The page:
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Throwback: Digital Underground-The Humpty Dance

“The Humpty Dance” is the second single from Digital Underground’s first album, Sex Packets. Shock G produced the thick whirling beat using three samples of songs by Sly and The Family Stone and Parliament plus a kick drum, snares, bass, guitar, and hi-hats. George Clinton’s Sirnosedevoidofunk alter ego inspired Shock G’s Humpty Hump character. Sir Nose had a big nose and was in distress about being forced to dance. Humpty’s backstory was that Edward Ellington Humphrey III was the lead singer of the group Smooth Eddie and the Humpers who became a rapper after somehow burning his nose in an accident with a deep fryer, hence the fake nose. Humpty Hump is a ladies’ man, and the whole song is about his encounters with various women, most famously one he met in a Burger King restroom. Shock G not only wrote, produced, and performed the song, but he also drew the artwork for all of their releases. Digital Underground was another bridge between funk and hip-hop that was made easier thanks to George Clinton’s early understanding and acceptance of sampling and hip-hop. Tupac Shakur made one of his earliest public appearances in the background of the hilarious video.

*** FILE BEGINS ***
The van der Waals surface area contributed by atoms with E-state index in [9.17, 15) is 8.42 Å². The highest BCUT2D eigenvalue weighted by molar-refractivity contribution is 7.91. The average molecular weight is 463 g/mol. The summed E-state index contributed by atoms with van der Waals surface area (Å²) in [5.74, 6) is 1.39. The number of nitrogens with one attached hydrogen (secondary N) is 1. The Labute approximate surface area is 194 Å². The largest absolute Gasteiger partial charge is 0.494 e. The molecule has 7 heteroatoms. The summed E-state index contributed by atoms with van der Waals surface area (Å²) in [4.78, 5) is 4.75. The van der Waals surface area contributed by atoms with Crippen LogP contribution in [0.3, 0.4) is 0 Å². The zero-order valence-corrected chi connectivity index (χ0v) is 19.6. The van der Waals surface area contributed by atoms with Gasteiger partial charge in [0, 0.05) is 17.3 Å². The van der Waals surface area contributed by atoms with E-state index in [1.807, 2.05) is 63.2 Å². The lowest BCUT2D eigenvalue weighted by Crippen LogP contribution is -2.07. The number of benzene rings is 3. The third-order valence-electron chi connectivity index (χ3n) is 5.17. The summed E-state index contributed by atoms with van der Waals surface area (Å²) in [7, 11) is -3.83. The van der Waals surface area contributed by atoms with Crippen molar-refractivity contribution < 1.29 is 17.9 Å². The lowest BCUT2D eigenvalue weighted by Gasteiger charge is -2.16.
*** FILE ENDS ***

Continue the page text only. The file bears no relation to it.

“The Humpty Dance” updated those grooves for Gen X, who had a seamless understanding of Digital Underground because they had grown up listening to Clinton on the radio. P-Funk’s profound influence on West Coast hip-hop was being shown in contrast to New York rap, which relied more on soul samples. The single charted well, making No. 1 on the Rap Singles chart, Top Ten on the R&B chart, and Top 40 on the pop chart, but despite its heavy popularity and influence it was not nominated for any awards.  Today, “The Humpty Dance” is celebrated as one of the most creative and eminent songs in hip-hop and of the era. Artists have sampled “The Humpty Dance” over 100 times in other songs and Shock G’s left-field approach to hip-hop is a precursor to California rap weirdo Tyler, The Creator. Shock G’s The Piano Man album of solo piano improvisations was posthumously released on TNT Recordings after his 2021 passing.